When you think about that, what a great solution for you if you’re in your community to help the hair salons, the smaller companies, the restaurants and those things that need to acquire the PPE, but not stress the hospital systems as or not take it away from those that need it in the healthcare system because we need to protect those workers too. What a great solution for it because it doesn’t have to be FDA approved. You don’t have to go through all of that, but it can be working and you don’t have to deal with any issues. Thinking about that, it’s a way you could be useful as a 3D printer.
I’d like to share another good story. This one’s out of Italy. We all know Italy got hit tremendously hard with the Coronavirus, more so than many countries. Hospitals in Italy were in desperate need of these valves that are used as a part of the IV process to give people fluids and medicines, and feed them when they’re in a coma and all this. They were unable to get a supply of the valves they needed. The hospitals had reached out to the supplier of the actual valve and said, “We need this many more now.” They said, “We don’t have them. We’re sorry. We can’t manufacture them that quickly. You would not get them for a long time.”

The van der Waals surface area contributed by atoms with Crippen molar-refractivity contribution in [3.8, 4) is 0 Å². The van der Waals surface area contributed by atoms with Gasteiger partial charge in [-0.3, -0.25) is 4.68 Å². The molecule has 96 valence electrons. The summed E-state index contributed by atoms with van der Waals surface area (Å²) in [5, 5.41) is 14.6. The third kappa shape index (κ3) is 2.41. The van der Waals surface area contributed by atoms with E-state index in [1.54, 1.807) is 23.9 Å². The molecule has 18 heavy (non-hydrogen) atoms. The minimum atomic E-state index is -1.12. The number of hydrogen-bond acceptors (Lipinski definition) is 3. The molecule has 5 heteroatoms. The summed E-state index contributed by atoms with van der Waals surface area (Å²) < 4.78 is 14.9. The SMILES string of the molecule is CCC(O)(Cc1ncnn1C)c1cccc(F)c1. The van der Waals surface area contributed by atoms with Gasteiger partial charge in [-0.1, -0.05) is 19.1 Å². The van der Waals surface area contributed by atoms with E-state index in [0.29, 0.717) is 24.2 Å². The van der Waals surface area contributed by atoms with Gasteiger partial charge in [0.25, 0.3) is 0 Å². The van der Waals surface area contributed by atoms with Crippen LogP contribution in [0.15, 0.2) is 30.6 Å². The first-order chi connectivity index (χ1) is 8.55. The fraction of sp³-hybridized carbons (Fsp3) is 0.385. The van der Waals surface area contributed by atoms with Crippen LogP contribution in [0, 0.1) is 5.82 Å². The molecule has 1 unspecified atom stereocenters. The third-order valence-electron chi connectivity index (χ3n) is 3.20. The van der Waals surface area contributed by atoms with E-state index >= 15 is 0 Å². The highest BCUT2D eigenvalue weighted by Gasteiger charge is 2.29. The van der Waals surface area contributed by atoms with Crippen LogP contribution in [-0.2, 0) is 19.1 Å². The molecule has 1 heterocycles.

They asked if they could get the actual CAD file of the parts so that they could have them made and the company, from my understanding, did not agree to do that. They reverse-engineered them. They had some local people in Italy who had skills in 3D modeling and 3D printing, reverse engineer these parts, and make them so that they could meet their needs for healthcare, for their citizens. It’s a fantastic example of innovating your way around a problem and meeting the needs of your citizens to save lives. Unfortunately, there were some other stories that came out in this where the manufacturer threatened to sue these people that reverse-engineered them. That’s an ongoing thing. I have a link to the article if you want to know all the details about that. We have to approach this as a global community and realize, “They wanted to buy these things from you. If you can’t supply them and they have another way to make these supplies one way or another, that they need to save lives, we have to let that human safety and healing take place not allow it to happen.”
It’s not a good brand strategy for you to be doing that. I can’t imagine that any court is going to be too favorable on that anyway and now you’ve damaged yourself in public opinion. That’s not a smart move. I’m always of the opinion that IP is important, but not in the face of doing good.